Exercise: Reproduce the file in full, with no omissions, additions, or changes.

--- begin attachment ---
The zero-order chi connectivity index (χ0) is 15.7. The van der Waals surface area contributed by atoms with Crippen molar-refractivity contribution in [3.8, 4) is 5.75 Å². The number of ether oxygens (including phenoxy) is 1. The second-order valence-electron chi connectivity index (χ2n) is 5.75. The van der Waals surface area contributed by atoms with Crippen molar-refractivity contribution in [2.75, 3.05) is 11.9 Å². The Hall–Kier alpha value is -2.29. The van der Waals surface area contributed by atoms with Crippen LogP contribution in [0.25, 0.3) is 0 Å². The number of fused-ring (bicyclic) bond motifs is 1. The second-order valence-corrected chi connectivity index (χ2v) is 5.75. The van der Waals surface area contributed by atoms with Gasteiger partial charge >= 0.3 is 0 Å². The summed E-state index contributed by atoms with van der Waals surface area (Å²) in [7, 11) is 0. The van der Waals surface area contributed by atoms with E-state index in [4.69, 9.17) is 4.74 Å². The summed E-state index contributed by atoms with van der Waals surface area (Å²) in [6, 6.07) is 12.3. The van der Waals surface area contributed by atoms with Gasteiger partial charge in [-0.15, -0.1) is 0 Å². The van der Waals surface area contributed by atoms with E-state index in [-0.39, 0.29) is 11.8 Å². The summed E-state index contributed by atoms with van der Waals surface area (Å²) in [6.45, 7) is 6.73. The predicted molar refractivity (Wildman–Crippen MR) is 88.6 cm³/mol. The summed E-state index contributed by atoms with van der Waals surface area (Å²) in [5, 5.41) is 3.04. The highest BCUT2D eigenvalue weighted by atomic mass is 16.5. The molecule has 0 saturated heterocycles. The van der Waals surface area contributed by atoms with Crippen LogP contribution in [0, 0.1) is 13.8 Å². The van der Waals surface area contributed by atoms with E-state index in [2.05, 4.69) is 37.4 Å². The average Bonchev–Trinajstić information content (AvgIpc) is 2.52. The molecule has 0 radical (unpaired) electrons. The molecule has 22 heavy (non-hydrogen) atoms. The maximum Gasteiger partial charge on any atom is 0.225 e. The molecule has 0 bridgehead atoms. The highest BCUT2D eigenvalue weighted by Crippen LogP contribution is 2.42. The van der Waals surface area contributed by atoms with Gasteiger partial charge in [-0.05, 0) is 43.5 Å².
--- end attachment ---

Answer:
The zero-order chi connectivity index (χ0) is 15.7. The van der Waals surface area contributed by atoms with Crippen molar-refractivity contribution in [3.8, 4) is 5.75 Å². The number of ether oxygens (including phenoxy) is 1. The second-order valence-electron chi connectivity index (χ2n) is 5.75. The van der Waals surface area contributed by atoms with Crippen molar-refractivity contribution in [2.75, 3.05) is 11.9 Å². The Hall–Kier alpha value is -2.29. The van der Waals surface area contributed by atoms with Crippen LogP contribution in [0.25, 0.3) is 0 Å². The number of fused-ring (bicyclic) bond motifs is 1. The second-order valence-corrected chi connectivity index (χ2v) is 5.75. The van der Waals surface area contributed by atoms with Gasteiger partial charge >= 0.3 is 0 Å². The summed E-state index contributed by atoms with van der Waals surface area (Å²) in [7, 11) is 0. The van der Waals surface area contributed by atoms with E-state index in [4.69, 9.17) is 4.74 Å². The summed E-state index contributed by atoms with van der Waals surface area (Å²) in [6, 6.07) is 12.3. The van der Waals surface area contributed by atoms with Gasteiger partial charge in [-0.15, -0.1) is 0 Å². The van der Waals surface area contributed by atoms with E-state index in [-0.39, 0.29) is 11.8 Å². The summed E-state index contributed by atoms with van der Waals surface area (Å²) in [6.45, 7) is 6.73. The predicted molar refractivity (Wildman–Crippen MR) is 88.6 cm³/mol. The summed E-state index contributed by atoms with van der Waals surface area (Å²) in [5, 5.41) is 3.04. The highest BCUT2D eigenvalue weighted by atomic mass is 16.5. The molecule has 0 saturated heterocycles. The van der Waals surface area contributed by atoms with Crippen LogP contribution in [0, 0.1) is 13.8 Å². The van der Waals surface area contributed by atoms with E-state index in [2.05, 4.69) is 37.4 Å². The average Bonchev–Trinajstić information content (AvgIpc) is 2.52. The molecule has 0 radical (unpaired) electrons. The molecule has 22 heavy (non-hydrogen) atoms. The maximum Gasteiger partial charge on any atom is 0.225 e. The molecule has 0 bridgehead atoms. The highest BCUT2D eigenvalue weighted by Crippen LogP contribution is 2.42. The van der Waals surface area contributed by atoms with Gasteiger partial charge in [-0.05, 0) is 43.5 Å².